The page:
So, go ahead, be outraged at CEOs getting golden parachutes, I know I am. But don't paint all bonuses the same -- there are probably some good people at AIG that actually deserve the money.

Site Update
Site traffic has been fairly stable. Since January 24th (when I started tracking), this site has averaged 10.9 visitors per day. Traffic was slowest in February at 8.4 hits per day, March month to date has been 10.1 visitors. The averages skew higher than this because our two busiest days since I started tracking were January 27th and 28th with 43 and 35 hits respectively.

Regrettably, one of the sites that I most enjoyed on the web,, appears to have shut down at least for now. This was (obviously from the name) a hard-left site, but they had a great database of political reference data, including the election projection database they kept of all electoral vote predicting sites. I hope that they come back, but since they haven't posted sincce January 24th, I suspect that they may not. If they do not return, I will attempt to assemble a database of projections for 2010 as we get closer to the mid-terms.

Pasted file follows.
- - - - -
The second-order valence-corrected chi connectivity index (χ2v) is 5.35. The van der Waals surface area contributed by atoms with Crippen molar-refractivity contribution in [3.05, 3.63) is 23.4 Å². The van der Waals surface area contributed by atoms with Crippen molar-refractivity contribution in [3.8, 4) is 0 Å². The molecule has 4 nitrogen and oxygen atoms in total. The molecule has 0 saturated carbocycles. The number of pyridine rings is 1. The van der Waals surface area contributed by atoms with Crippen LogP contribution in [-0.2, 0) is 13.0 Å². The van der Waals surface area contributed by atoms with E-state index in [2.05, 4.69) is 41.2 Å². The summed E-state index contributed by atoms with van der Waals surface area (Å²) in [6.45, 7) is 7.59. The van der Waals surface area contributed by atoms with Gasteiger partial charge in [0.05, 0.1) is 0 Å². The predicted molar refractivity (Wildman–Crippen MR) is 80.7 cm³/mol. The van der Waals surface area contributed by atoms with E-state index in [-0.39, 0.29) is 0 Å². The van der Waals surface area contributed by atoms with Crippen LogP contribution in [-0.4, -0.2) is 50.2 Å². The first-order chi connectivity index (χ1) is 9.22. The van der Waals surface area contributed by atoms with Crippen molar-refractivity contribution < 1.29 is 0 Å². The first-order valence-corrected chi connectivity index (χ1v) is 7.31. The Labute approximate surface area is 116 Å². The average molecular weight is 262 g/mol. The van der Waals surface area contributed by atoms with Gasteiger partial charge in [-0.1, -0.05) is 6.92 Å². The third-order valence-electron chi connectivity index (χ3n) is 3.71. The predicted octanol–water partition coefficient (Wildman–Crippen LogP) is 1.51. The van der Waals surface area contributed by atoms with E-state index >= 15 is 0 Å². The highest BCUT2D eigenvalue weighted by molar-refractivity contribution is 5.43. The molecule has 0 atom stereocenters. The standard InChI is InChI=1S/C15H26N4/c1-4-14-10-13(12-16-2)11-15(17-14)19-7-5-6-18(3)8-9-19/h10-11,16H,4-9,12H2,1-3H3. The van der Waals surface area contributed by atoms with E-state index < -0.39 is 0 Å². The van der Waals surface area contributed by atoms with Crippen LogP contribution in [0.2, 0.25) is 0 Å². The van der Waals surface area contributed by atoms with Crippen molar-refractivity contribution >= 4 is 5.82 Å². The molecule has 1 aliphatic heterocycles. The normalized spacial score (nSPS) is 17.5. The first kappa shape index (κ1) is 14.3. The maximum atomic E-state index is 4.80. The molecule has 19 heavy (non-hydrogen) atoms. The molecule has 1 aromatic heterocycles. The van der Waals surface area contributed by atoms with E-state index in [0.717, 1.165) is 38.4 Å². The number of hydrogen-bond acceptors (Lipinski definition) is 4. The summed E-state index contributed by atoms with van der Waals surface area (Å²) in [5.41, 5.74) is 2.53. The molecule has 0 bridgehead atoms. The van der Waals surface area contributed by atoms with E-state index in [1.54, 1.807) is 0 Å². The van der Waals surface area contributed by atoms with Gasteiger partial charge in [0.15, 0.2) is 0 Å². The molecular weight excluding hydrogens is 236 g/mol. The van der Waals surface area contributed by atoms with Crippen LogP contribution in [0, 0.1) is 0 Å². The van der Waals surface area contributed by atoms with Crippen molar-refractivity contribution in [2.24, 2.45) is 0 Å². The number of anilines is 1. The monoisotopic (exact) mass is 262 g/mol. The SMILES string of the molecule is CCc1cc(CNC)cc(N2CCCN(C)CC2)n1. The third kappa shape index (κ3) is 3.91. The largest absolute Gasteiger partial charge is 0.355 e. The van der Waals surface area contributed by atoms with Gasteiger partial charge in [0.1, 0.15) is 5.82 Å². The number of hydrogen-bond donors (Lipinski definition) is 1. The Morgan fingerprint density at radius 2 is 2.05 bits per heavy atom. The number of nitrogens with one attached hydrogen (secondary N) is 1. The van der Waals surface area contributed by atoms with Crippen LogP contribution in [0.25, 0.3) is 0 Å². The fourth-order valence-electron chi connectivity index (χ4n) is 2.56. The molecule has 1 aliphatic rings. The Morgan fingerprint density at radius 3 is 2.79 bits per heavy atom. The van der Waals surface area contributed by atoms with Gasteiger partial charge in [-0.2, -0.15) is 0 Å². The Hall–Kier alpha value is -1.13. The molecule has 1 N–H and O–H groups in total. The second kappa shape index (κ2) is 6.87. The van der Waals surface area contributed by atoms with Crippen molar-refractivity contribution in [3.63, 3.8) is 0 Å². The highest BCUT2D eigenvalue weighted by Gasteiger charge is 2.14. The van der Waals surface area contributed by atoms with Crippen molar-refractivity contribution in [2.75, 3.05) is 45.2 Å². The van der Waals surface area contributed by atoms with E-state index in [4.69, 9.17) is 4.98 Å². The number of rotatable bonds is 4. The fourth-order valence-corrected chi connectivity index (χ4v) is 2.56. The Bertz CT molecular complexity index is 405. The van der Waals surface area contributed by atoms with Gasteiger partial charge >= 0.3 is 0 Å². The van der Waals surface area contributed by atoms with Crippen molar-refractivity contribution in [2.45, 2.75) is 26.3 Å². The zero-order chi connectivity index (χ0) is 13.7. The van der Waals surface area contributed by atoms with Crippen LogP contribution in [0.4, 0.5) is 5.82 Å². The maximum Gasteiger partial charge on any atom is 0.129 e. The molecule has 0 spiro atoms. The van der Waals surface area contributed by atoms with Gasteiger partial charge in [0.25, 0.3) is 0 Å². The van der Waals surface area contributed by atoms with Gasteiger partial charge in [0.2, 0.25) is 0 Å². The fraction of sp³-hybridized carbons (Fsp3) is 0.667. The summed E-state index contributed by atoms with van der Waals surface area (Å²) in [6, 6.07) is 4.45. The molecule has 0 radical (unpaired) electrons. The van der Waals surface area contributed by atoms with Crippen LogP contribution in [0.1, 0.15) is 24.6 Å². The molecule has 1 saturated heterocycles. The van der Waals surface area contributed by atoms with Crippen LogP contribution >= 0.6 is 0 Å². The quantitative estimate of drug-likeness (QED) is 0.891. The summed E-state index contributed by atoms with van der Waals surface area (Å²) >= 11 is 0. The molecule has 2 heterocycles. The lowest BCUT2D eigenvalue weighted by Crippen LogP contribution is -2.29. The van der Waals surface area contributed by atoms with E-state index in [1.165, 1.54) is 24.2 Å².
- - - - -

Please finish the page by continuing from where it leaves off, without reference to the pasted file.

I highly recommend these other sites (I'm not receiving any endorsement dollars, these are just my personal favorites): -- a centrist site with good projection information and good basic political news -- a right-leaning site that does a good job assembling poll data and commentary stories (although mostly from the right) -- another right-leaning site, but one of the better electoral vote sites in election years

If you visit those sites, let them know that you found out about them here.

And if you like this site, don't let us go the way of -- check back often and tell your friends. And please continue to provide feedback, I really do value and try to adjust the site based on reader feedback.